Tutorial :java: List wrapper where get()/set() is allowed but add/remove is not



Question:

I need to wrap a List<T> with some class that allows calls to set/get but does not allow add/remove calls, so that the list remains "stuck" at a fixed length. I think I have a thin wrapper class (below) that will work, but I'm not 100% positive.

Did I miss anything obvious?

import java.util.Collection;  import java.util.Iterator;  import java.util.List;  import java.util.ListIterator;    class RestrictedListWrapper<T> implements List<T>  {      static <T> T fail() throws UnsupportedOperationException      {          throw new UnsupportedOperationException();      }           static private class IteratorWrapper<T> implements ListIterator<T>      {          final private ListIterator<T> iter;            private IteratorWrapper(ListIterator<T> iter) { this.iter = iter; }          static public <T> RestrictedListWrapper.IteratorWrapper<T> wrap(ListIterator<T> target) {               return new RestrictedListWrapper.IteratorWrapper<T>(target);           }          @Override public void add(T e) { fail(); }          @Override public boolean hasNext() { return this.iter.hasNext(); }          @Override public boolean hasPrevious() { return this.iter.hasPrevious(); }          @Override public T next() { return this.iter.next(); }          @Override public int nextIndex() { return this.iter.nextIndex(); }          @Override public T previous() { return this.iter.previous(); }          @Override public int previousIndex() { return this.iter.previousIndex(); }          @Override public void remove() { fail(); }          @Override public void set(T e) { this.iter.set(e); }      }               final private List<T> list;        private RestrictedListWrapper(List<T> list) {          this.list = list;      }      static public <T> RestrictedListWrapper<T> wrap(List<T> target) {          return new RestrictedListWrapper<T>(target);      }      @Override public boolean add(T arg0) { return fail();  }       @Override public void add(int index, T element) { fail(); }      @Override public boolean addAll(Collection<? extends T> arg0) {          return fail();       }      @Override public boolean addAll(int arg0, Collection<? extends T> arg1) {          return fail();      }        /**       * clear() allows setting all members of the list to null       */      @Override public void clear() {          ListIterator<T> it = this.list.listIterator();            while (it.hasNext())          {              it.set(null);              it.next();          }      }      @Override public boolean contains(Object o) {          return this.list.contains(o);      }      @Override public boolean containsAll(Collection<?> c) {          return this.list.containsAll(c);      }      @Override public T get(int index) { return this.list.get(index); }      @Override public int indexOf(Object o) { return this.list.indexOf(o); }      @Override public boolean isEmpty() { return false; }      @Override public Iterator<T> iterator() {           return listIterator();      }      @Override public int lastIndexOf(Object o) { return this.list.lastIndexOf(o); }      @Override public ListIterator<T> listIterator() {          return IteratorWrapper.wrap(this.list.listIterator());      }      @Override public ListIterator<T> listIterator(int index) {          return IteratorWrapper.wrap(this.list.listIterator(index));      }      @Override public boolean remove(Object o) { return fail(); }      @Override public T remove(int index) { fail(); return fail(); }      @Override public boolean removeAll(Collection<?> c) { return fail(); }      @Override public boolean retainAll(Collection<?> c) { return fail(); }        @Override public T set(int index, T element) { return this.list.set(index, element); }      @Override public int size() { return this.list.size(); }      @Override public List<T> subList(int fromIndex, int toIndex) {          return new RestrictedListWrapper<T>(this.list.subList(fromIndex, toIndex));      }      @Override public Object[] toArray() { return this.list.toArray(); }      @Override public <T> T[] toArray(T[] a) { return this.list.toArray(a); }  }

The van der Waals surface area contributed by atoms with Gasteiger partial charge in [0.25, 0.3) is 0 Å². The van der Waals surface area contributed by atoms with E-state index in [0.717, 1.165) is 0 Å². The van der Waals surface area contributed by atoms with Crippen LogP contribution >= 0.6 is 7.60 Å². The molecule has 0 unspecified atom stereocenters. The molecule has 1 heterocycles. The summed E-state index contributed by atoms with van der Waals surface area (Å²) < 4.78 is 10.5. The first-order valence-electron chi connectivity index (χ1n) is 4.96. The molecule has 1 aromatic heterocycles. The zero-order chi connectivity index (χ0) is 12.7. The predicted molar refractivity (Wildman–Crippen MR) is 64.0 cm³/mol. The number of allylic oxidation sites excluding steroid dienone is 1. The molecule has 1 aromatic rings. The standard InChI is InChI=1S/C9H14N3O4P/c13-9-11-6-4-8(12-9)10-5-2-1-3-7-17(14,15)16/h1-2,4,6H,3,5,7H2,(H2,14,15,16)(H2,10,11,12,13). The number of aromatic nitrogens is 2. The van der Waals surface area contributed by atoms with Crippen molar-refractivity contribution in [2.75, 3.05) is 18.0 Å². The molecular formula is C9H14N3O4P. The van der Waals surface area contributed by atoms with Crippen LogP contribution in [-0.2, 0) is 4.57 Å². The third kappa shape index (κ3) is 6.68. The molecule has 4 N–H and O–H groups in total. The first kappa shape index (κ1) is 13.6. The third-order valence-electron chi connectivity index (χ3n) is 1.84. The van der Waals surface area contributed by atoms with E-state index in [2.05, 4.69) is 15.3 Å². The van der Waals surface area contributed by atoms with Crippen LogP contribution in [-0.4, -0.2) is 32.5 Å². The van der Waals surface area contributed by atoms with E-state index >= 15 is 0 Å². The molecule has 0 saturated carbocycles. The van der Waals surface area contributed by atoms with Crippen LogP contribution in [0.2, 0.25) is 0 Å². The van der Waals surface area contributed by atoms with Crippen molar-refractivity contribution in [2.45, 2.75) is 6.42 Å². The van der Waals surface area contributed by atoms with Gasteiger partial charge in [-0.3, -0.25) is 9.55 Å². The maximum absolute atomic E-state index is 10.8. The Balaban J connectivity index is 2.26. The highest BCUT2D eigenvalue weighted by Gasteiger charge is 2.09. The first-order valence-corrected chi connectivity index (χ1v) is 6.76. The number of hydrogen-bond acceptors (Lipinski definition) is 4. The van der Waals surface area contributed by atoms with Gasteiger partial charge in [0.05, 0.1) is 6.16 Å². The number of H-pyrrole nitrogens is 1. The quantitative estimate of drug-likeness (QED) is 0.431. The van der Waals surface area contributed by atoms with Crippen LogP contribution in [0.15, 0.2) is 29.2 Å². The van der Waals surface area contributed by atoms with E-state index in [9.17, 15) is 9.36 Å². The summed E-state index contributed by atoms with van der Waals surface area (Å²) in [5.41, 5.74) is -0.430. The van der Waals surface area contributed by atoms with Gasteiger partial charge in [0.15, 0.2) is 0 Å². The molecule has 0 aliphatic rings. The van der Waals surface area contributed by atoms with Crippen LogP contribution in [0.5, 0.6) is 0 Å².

Solution:1

Apache Commons Collections has a FixedSizedList class that does exactly that.

Decorates another List to fix the size preventing add/remove.

The add, remove, clear and retain operations are unsupported. The set method is allowed (as it doesn't change the list size).

LarvaLabs supplies a java5-generics-friendly version.


Solution:2

Personally, I wouldn't bother to reinvent the wheel. Apache Commons has a ListUtils. fixedSizeList which does that, and no doubt the Google java classes have one too.


Solution:3

You have missed:

toString  equals  hashCode  

clear breaks LSP.

Should probably implement java.io.Serializable.

The implementation returned should implement java.util.RandomAccess if and only if the target does also. Top marks for using a static creation method instead of a naked constructor.

The target argument should be tested for null at creation time, rather than waiting to call a method on it.

No need for this everywhere.


Solution:4

Do you actually need to wrap an arbitrary backing list? Or do you just need a fixed-size list? If the latter, the JDK has it:

List<Foo> foos = Arrays.asList(new Foo[42]);


Solution:5

Similar to skauffman's answer, you could use the Google Collections library ImmutableList<E>, with a mutable E type. Not quite list.set(i,E), but list.get(i).set(state) could be close enough.


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